Compute to the dM/dy.

Compute the dM/dy then from this first part by the product flow, you have dM/dy,

-2x²y sin x

+ 4xy cos x.

On the other hand,

the dN/dx is equal to,

from this one, by the product flow,

you have 4xy cos x,

then 2x²y times derivative of cos x,

that is equal to negative sin of x.

In total you get,

-2x²y times the sin x. dM/dy is the same as dN/dx.

What does that mean?

This new differential equation which we obtain

by multiplying the equation (6) by the integrating factor xy,

this is really exact.

In other words, μ(x,y) is equal to x times y,

this is really an integrating factor of the equation (6).

Now, we are ready to solve this exact differential equation.

There must be a function F,

whose y partial derivative is equal to N of xy,

which is 2x²y and cos x.

Then, what is the F?

Through the integration, F is equal to integral of

2x²y cos xdy plus integrating constant,

which is an arbitrary differential function of x that I denoted by g(x).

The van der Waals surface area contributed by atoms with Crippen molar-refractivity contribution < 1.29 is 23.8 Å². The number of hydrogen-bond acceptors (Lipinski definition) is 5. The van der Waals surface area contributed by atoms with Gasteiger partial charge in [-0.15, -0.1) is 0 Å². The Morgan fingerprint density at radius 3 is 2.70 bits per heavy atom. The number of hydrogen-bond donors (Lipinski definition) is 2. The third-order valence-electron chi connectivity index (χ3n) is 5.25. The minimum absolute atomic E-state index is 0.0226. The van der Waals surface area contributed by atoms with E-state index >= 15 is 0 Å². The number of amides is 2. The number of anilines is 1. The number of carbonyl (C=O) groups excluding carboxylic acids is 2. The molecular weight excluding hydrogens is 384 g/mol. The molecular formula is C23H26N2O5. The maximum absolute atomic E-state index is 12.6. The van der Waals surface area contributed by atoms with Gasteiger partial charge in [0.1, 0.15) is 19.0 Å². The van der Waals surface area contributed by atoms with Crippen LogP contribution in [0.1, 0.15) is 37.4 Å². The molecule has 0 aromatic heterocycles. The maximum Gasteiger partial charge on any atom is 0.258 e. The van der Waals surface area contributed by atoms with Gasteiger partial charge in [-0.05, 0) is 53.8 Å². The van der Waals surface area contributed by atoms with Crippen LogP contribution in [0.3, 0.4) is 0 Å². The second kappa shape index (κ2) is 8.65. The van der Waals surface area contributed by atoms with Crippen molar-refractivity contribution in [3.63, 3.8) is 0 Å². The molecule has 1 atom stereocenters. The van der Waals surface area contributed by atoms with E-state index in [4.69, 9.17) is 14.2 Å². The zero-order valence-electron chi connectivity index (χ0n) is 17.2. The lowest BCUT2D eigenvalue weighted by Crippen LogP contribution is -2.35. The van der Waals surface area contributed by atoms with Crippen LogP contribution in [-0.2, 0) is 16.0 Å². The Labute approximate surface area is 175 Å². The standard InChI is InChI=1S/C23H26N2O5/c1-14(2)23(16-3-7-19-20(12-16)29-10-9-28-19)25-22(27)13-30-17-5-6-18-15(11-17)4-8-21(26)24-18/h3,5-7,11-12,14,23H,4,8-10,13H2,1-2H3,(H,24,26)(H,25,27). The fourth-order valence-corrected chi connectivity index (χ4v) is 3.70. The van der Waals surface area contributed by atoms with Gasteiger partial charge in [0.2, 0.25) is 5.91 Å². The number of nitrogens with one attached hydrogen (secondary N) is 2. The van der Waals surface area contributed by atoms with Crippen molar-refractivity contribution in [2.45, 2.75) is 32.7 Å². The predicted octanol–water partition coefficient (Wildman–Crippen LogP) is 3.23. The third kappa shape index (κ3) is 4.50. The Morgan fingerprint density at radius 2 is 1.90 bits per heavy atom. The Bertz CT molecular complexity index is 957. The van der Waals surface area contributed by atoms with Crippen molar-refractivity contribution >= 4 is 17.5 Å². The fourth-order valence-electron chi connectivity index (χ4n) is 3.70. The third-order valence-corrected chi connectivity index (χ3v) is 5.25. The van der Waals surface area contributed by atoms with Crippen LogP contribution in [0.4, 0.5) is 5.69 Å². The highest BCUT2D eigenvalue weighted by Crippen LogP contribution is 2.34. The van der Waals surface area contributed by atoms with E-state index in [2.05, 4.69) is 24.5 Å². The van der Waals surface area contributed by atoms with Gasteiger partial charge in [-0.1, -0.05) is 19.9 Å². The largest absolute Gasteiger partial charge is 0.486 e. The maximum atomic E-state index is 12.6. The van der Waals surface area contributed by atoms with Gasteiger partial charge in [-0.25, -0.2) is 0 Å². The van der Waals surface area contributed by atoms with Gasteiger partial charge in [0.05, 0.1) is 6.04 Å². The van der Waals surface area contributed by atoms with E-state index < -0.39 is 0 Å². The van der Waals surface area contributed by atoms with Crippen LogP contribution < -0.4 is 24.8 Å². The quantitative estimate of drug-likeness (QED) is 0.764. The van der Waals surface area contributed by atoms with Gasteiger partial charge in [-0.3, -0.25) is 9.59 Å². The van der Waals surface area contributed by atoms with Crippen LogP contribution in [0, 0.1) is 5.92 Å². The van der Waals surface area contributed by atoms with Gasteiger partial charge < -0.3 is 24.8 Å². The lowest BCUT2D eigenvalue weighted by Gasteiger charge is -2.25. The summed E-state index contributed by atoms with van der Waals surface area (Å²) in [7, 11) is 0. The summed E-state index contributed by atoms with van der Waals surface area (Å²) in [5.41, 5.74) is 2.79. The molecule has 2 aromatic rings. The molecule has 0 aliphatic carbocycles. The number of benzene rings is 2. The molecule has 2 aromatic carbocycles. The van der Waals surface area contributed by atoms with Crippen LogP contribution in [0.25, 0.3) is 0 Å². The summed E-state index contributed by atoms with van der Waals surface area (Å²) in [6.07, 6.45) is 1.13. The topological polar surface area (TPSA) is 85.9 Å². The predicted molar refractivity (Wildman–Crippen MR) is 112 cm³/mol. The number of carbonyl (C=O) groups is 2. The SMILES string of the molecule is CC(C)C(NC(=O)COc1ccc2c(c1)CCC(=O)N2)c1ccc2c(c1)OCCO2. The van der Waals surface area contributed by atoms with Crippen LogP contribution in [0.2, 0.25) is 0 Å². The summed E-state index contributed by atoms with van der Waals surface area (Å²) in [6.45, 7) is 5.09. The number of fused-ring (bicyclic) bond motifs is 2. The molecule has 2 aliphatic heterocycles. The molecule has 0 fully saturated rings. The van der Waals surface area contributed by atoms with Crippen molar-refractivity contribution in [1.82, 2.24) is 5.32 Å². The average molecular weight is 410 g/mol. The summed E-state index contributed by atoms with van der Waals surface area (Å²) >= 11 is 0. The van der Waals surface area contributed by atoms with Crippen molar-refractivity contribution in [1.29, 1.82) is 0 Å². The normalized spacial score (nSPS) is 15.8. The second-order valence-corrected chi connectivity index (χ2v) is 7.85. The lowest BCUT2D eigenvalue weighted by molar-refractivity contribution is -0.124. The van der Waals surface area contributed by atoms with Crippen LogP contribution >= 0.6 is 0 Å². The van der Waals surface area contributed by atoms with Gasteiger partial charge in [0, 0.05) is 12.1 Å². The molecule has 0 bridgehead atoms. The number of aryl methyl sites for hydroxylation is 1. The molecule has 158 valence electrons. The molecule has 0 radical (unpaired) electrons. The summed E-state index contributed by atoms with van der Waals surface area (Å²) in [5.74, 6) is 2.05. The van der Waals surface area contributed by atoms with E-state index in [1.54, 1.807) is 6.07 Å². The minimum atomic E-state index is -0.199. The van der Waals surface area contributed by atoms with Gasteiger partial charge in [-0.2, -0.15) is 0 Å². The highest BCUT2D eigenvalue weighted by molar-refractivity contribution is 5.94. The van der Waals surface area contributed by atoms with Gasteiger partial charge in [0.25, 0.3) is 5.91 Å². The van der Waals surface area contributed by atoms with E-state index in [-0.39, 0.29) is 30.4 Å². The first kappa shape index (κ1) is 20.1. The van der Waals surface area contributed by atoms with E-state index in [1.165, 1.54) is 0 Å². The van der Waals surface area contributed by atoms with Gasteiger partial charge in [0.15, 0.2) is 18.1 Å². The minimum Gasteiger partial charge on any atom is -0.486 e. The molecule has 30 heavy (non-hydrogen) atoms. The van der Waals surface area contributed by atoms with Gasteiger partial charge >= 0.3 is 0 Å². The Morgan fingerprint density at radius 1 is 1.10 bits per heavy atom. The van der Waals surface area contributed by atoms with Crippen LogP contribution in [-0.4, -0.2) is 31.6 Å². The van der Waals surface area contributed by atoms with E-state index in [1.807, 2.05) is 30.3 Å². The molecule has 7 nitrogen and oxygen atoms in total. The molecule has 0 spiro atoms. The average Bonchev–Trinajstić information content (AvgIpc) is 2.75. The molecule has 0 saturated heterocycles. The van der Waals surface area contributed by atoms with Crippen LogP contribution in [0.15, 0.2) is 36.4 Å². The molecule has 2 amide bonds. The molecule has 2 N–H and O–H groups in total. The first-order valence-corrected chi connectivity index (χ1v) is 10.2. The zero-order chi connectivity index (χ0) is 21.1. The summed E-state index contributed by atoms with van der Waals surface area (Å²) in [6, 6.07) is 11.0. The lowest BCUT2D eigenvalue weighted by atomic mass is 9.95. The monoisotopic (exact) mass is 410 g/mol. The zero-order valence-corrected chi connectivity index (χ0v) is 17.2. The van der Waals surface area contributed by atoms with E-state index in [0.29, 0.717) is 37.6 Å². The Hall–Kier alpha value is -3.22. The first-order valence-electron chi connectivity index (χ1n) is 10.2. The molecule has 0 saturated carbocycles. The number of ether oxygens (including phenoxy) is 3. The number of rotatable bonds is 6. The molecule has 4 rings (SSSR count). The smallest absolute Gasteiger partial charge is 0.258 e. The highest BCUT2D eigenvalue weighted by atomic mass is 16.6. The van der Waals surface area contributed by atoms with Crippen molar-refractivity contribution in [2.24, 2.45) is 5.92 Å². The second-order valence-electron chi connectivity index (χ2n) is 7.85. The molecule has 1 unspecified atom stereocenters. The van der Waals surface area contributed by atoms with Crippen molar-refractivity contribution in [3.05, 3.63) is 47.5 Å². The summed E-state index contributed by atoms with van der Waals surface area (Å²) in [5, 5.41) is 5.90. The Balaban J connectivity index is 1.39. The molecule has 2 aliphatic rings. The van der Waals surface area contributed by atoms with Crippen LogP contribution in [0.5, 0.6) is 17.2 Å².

Now the integration will be 2x² times

the cos x is a constant respect to the dy integration.

You simply have x² and y² cos x.

That's the antiderivative of this.

Our candidate for F will be x² and y² cos x + g(x).

This candidate must satisfied another conditions say,

dF/dx = M. First,

from this the expression here, what is dF/dx?

From this part of product flow,

it's first 2xy² cos x

then plus x² times y² times derivative of cos x is a negative sign of x.

So here you get the negative x²y² sin x.

Finally, derivative of g will be g' of x.

That must be equal to M. M is of this one.

Compare these two.

First, negative x²y² sin x,

it's the same as here.

They canceled out and 2xy² cos x,

they are common in both sides,

so they canceled out again.

We get g'(x) is identically zero.

That means we can take g(x) to be zero.

Finally, we get x²y² cos x and plus zero,

that is equal to arbitrary constant c down there.

This is a general solution of the given nonexact differential equation (6).

Remember that we find the general solution,

by first checking out that the function

x times y is an integrating factor of the differential equation (6).